Despite war, terror and economic anxiety, the late-summer stretch of the Presidential campaign has kept turning to more esoteric questions: Where is the border between Vietnam and Cambodia? Who does the Iraqi soccer team support?
And now: What’s the difference between Madison Square Garden and the inside of Lewis Lapham’s skull?
Mr. Lapham, the editor of Harper’s , put his stamp on the coverage of the Republican National Convention last week with a self-written cover story on “the Republican Propaganda Mill.” The G.O.P. gathering in New York, Mr. Lapham reported, illustrated the far-reaching effects of the right wing’s message machinery.
“The speeches in Madison Square Garden,” he wrote, “affirmed the great truths now routinely preached from the pulpits of Fox News and The Wall Street Journal … and while listening to the hollow rattle of the rhetorical brass and tin, I remembered the question that [Richard] Hofstadter didn’t stay to answer.”
Speaking of hollow …. “I thought, ‘Wait, we haven’t had the convention yet,'” said Jacob Sullum, a senior editor at Reason magazine.
“It’s not a closely observed reality,” Mr. Lapham said on the phone, in defense of his pre-convention convention coverage. That was an understatement. Like now-departed New York Times man Rick Bragg plying the coastal waters of Florida from afar, Mr. Lapham apparently trusted he could conjure the convention without the trouble of witnessing it.
After Mr. Sullum flagged the irregularity on Reason ‘s Web site, Mr. Lapham issued an oddly worded online apology-saying he’d failed as editor by not better policing the verb tenses of “the author,” i.e., himself. The mix of first-person plural and third person enabled Mr. Lapham to present his deeds as a “mistake” in the editorial process (“mix[ing] up his tenses in manuscript”), rather than authorial fabrication.
“It’s a dumb mistake that I made as editor,” he said.
Mr. Sullum was not satisfied by the explanation. “It’s telling that he feels that he doesn’t need to listen to speeches in order to criticize them, because his underlying thesis is that George Bush is the ideological heir to Barry Goldwater,” Mr. Sullum said.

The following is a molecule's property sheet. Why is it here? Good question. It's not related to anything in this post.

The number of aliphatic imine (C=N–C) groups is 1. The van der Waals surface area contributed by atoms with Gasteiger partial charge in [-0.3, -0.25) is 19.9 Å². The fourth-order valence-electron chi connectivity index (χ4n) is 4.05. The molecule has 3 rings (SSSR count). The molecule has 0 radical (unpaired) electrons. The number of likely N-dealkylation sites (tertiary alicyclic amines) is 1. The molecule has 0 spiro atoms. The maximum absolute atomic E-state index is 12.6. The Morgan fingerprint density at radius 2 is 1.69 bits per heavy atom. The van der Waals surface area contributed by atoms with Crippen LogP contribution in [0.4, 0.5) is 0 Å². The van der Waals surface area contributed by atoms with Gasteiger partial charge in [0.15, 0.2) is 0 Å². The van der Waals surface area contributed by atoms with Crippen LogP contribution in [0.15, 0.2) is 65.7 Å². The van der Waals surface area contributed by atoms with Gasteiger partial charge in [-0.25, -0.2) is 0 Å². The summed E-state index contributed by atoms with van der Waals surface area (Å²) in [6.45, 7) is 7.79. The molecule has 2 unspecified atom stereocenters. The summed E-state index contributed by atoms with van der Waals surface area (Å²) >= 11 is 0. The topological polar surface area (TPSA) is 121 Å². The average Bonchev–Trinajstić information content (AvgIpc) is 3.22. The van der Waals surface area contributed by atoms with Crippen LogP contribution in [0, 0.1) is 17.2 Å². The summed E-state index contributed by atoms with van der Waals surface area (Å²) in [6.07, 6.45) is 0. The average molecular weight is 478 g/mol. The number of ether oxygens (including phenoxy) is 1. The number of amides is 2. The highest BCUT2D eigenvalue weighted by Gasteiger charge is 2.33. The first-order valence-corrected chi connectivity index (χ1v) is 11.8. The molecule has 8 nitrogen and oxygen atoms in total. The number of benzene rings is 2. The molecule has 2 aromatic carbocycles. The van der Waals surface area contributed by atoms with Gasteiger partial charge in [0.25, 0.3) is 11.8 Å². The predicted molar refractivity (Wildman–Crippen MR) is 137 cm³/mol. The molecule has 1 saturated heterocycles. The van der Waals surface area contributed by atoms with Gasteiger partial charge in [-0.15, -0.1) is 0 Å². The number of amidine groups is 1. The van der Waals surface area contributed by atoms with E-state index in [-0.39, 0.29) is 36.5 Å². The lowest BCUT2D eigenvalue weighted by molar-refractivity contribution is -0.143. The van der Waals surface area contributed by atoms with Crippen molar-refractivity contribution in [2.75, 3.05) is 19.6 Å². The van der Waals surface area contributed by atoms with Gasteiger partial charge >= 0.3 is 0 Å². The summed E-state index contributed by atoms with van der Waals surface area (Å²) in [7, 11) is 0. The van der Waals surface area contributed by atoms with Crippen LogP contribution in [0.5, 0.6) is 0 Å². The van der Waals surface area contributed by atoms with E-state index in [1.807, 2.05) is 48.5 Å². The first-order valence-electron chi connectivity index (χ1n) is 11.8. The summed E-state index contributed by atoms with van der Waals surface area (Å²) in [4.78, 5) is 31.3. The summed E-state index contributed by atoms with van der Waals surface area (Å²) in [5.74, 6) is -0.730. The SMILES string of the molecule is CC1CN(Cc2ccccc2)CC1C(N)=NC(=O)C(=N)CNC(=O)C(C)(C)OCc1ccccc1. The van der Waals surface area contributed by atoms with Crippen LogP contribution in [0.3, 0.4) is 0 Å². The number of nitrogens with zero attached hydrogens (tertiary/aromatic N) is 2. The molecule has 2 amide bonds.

Given the Iraq war, the Medicare drug plan and the administration’s emphasis on education, Mr. Sullum said, it’s “not a foregone conclusion” that the platform speeches will call for diminished government power, as Mr. Lapham predicted.
“A lot of conservatives are disappointed with Bush,” Mr. Sullum said. “People like Lapham don’t acknowledge that at all.”
Still, even for a professional opinion writer, Mr. Lapham has been notably immune to outside stimuli, his monthly commentaries for Harper’s seeming to issue from a wax-encased one-man echo chamber. “I can’t understand a word he writes,” said argument-journalist-at-large Michael Kinsley, currently running The Los Angeles Times editorial page.
Mr. Lapham’s convention coverage, though, raises questions for the other opinion writers out there, who are striving to cover the Republican National Convention by more accepted methods: How are they going to do better? And why should anyone care?
If the Democratic National Convention in Boston was a Sahara for the commentary business, offering no news but John Kerry’s putatively make-or-break acceptance speech, then this Republican National Convention is the moon. There’s not even anything to breathe.
“The story line does not seem about to be changing in any way,” said The New York Times ‘ Frank Rich. “[Mr. Bush's] whole modus operandi is, I won’t change the story line.”
The prospect of Chicago-in-’68 chaos, Mr. Rich said, had given the press something to think about in the run-up to the convention. “Everyone from a news point of view was licking their lips,” he said.
Sunday’s mass march went off peacefully, however. There may have been undesirable elements at large-Off the Record spotted Canadians and anarchists, back to back, waving their respective flags-but they were too well behaved to foster scandal.
“It reminded me in a way of the Y2K buildup,” Mr. Rich said.
And if an Al Qaeda attack remained as likely or unlikely as ever, it also remained immune to discussion: veiled by ignorance and tastefulness, and screened behind a wall of cops.
That left nothing on the horizon but a bunch of speeches-by people who’ve already given plenty of speeches before.
“We know Bush as a speaker now,” Mr. Rich said. “We don’t expect him to suddenly turn into Martin Luther King.”